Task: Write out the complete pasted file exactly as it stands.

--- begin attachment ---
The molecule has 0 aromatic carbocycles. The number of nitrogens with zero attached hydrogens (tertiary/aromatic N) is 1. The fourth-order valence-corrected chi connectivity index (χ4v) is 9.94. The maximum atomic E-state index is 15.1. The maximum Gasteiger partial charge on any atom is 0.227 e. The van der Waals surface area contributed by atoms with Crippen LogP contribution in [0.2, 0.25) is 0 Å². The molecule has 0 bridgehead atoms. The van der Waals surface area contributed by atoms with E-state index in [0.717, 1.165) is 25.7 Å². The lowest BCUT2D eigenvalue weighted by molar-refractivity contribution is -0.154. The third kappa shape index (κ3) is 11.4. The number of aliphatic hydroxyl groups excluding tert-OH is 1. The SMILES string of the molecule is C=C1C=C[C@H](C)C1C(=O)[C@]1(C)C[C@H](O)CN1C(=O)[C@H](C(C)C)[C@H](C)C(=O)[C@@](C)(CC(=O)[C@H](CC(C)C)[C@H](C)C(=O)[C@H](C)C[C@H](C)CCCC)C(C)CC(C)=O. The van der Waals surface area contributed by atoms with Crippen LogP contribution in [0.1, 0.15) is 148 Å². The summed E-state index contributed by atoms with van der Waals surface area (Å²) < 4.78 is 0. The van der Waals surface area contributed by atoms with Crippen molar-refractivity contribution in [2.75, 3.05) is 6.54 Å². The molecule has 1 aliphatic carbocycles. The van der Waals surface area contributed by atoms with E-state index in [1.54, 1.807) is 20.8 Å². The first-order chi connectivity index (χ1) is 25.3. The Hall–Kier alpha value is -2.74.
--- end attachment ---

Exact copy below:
The molecule has 0 aromatic carbocycles. The number of nitrogens with zero attached hydrogens (tertiary/aromatic N) is 1. The fourth-order valence-corrected chi connectivity index (χ4v) is 9.94. The maximum atomic E-state index is 15.1. The maximum Gasteiger partial charge on any atom is 0.227 e. The van der Waals surface area contributed by atoms with Crippen LogP contribution in [0.2, 0.25) is 0 Å². The molecule has 0 bridgehead atoms. The van der Waals surface area contributed by atoms with E-state index in [0.717, 1.165) is 25.7 Å². The lowest BCUT2D eigenvalue weighted by molar-refractivity contribution is -0.154. The third kappa shape index (κ3) is 11.4. The number of aliphatic hydroxyl groups excluding tert-OH is 1. The SMILES string of the molecule is C=C1C=C[C@H](C)C1C(=O)[C@]1(C)C[C@H](O)CN1C(=O)[C@H](C(C)C)[C@H](C)C(=O)[C@@](C)(CC(=O)[C@H](CC(C)C)[C@H](C)C(=O)[C@H](C)C[C@H](C)CCCC)C(C)CC(C)=O. The van der Waals surface area contributed by atoms with Crippen LogP contribution in [0.1, 0.15) is 148 Å². The summed E-state index contributed by atoms with van der Waals surface area (Å²) < 4.78 is 0. The van der Waals surface area contributed by atoms with Crippen molar-refractivity contribution in [2.75, 3.05) is 6.54 Å². The molecule has 1 aliphatic carbocycles. The van der Waals surface area contributed by atoms with E-state index in [1.54, 1.807) is 20.8 Å². The first-order chi connectivity index (χ1) is 25.3. The Hall–Kier alpha value is -2.74.